Devine Ozigbo sits atop Nebraska's depth chart at running back. It's a designation he received the week after the Huskers' matchup with Purdue on Sept. 29. Despite a loss to the Boilermakers, Ozigbo impressed with 170 rushing yards and two touchdowns on 17 attempts in that game. He also had two receptions for 28 yards.
Coach Scott Frost was pleased with Ozigbo's performance against Purdue. Freshman running back Maurice Washington had missed practice the week prior and Ozigbo stepped up.
“We weren’t going to play anyone that didn’t practice, and Devine practiced better than anybody else," Frost said following the Purdue game. "When he got hot, he was a warrior today, and I’ll go to battle with him.”
A big key in Frost's statement on Ozigbo is practice. It's something the senior has worked on in his time at Nebraska, but it never really fully clicked until this season. Facing a roster of players like Washington and former Nebraska running back Greg Bell (who recently transferred from the program) that wanted to play just as badly as he did, Ozigbo knew what he needed to do.
And that inspired him in one specific way.
"It was just really wanting to play," Ozigbo said following Tuesday's practice. "I knew if I could get into games, that's when I'd earn [the staff's] trust and respect but getting into games was the issue. Knowing practice was a big [reason for] it, I knew I had to make an effort to become more of a consistent and more of a hard working practice player."
There's a word that this staff does not like to use: "gamer." It's a word used by players who believe they are successful on the field, with or without practice. Ozigbo doesn't buy it. Players can say they're gamers, but they better be backing it up in practice.
Junior inside linebacker Mohamed Barry agrees. As he watches game film, he always knows what went wrong. And he can always point to practice as the culprit.
"It should be evident when you look at yourself in a game," Barry said. "I'm true to myself so when I see myself in a game, I say, 'Ah, I didn't emphasize that in practice and I messed up in the game so now, this week, I need to emphasize that key, that fit.' It's true, even with assignemnts and alignments and stuff like that, it's not . . . There's no such this called a gamer. It always comes back to bite you if you didn't emphasize that in your practice.
"I just think they have to see it. It's evident in the film and when you mess up on that, it's because you didn't hone in on [it during] the practice week."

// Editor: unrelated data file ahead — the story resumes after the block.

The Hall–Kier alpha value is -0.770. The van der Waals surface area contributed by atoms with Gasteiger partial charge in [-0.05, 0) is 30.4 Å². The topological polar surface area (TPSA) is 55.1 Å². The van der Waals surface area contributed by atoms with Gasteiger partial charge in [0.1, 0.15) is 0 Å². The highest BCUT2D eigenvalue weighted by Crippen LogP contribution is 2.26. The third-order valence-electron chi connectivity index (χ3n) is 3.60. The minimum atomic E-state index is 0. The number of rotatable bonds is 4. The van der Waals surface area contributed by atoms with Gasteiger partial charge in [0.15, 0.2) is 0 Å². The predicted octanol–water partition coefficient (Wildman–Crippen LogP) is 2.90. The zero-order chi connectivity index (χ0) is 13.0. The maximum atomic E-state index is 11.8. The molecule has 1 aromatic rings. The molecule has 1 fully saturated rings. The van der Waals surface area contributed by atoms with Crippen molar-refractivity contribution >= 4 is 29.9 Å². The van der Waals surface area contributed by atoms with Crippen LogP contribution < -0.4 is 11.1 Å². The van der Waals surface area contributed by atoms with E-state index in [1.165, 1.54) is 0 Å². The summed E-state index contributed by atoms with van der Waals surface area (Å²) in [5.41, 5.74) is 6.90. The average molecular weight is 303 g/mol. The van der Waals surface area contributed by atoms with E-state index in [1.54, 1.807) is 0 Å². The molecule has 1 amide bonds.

Practice is also where players earn their playing time. Ozigbo and Barry may sit at the top of the depth chart at their respective positions, but it doesn't mean much to either if they stop working.
"Every day you've got to earn it," Ozigbo said. "It's not something you get and it sticks with you. You have to go out and get it every day. That's what I'm trying to do. I'm not trying to think about the depth and who is one and who is two, [but] just going through practice the best I can."
Practice has become very detail-oriented for players like Ozigbo and Barry. It all goes back to discipline, which the Huskers have struggled with on game day. The penalties have added up, which is easy to do when Nebraska has committed double-digit penalties in every game of 2018.
Adding insult to injury, the Huskers are last in the country in penalty yards per game (97.4) and second to last in flags per game (10.4). Frost said on Monday that he's frustrated by where Nebraska ranks with penalties. When 29 different players have committed a wide array of penalties (including 14 personal fouls), it's easy to understand why.
It all goes back to practice.
"We understand that as a team we have to be more disciplined and we have to hone in on our keys and our assignments and our alignments," Barry said. "That's what has hurt us in the past few games. That's the the biggest thing. I think we know we have the effort now and it's not that we don't play with passion and fire, but I think it's more that we need to be more disciplined as a team."
Yes, Nebraska needs discipline. And that discipline doesn't come from games. It comes from every little thing the Huskers do every other day of the week outside of Saturday.
The record still may be 0-5, but the Huskers believe they've turned a corner. And if they truly have, it started on the practice field.
Just ask Ozigbo.
"I think just growing up over my college career, just being able to practice better is something that has always been talked to me about," Ozigbo said. "It's something I've had to learn.
"Once I learned it and figured it out, it happened."
Erin is the Deputy Editor and Digital Marketing Strategist for Hail Varsity. She has covered Nebraska athletics since 2012, which has included stops at Bleacher Report, Cox Media Group’s Land of 10, and even Hail Varsity (previously from 2012-2017). She has also been featured on the Big Ten Network, NET’s Big Red Wrap-Up, and a varsity of radio shows nationwide. When not covering the Huskers, Erin is probably at Chipotle.